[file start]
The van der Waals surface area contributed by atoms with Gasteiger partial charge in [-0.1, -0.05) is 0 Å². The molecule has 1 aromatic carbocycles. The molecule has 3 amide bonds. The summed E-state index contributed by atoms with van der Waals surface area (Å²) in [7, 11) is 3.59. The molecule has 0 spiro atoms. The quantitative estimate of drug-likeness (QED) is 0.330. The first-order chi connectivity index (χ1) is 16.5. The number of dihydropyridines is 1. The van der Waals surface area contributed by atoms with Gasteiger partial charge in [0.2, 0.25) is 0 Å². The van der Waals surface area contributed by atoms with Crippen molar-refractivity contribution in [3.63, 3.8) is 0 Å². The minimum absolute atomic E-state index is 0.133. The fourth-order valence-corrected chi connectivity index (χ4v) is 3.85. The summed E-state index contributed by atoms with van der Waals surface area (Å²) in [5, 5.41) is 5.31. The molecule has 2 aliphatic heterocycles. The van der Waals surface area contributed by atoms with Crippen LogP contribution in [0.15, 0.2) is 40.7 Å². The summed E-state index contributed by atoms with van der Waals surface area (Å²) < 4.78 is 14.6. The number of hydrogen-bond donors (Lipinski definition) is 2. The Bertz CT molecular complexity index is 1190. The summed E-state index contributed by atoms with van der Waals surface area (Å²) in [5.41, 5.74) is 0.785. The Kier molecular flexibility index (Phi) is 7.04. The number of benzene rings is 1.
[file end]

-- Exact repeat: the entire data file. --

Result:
The van der Waals surface area contributed by atoms with Gasteiger partial charge in [-0.1, -0.05) is 0 Å². The molecule has 1 aromatic carbocycles. The molecule has 3 amide bonds. The summed E-state index contributed by atoms with van der Waals surface area (Å²) in [7, 11) is 3.59. The molecule has 0 spiro atoms. The quantitative estimate of drug-likeness (QED) is 0.330. The first-order chi connectivity index (χ1) is 16.5. The number of dihydropyridines is 1. The van der Waals surface area contributed by atoms with Gasteiger partial charge in [0.2, 0.25) is 0 Å². The van der Waals surface area contributed by atoms with Crippen molar-refractivity contribution in [3.63, 3.8) is 0 Å². The minimum absolute atomic E-state index is 0.133. The fourth-order valence-corrected chi connectivity index (χ4v) is 3.85. The summed E-state index contributed by atoms with van der Waals surface area (Å²) in [5, 5.41) is 5.31. The molecule has 2 aliphatic heterocycles. The van der Waals surface area contributed by atoms with Crippen LogP contribution in [0.15, 0.2) is 40.7 Å². The summed E-state index contributed by atoms with van der Waals surface area (Å²) < 4.78 is 14.6. The number of hydrogen-bond donors (Lipinski definition) is 2. The Bertz CT molecular complexity index is 1190. The summed E-state index contributed by atoms with van der Waals surface area (Å²) in [5.41, 5.74) is 0.785. The Kier molecular flexibility index (Phi) is 7.04. The number of benzene rings is 1.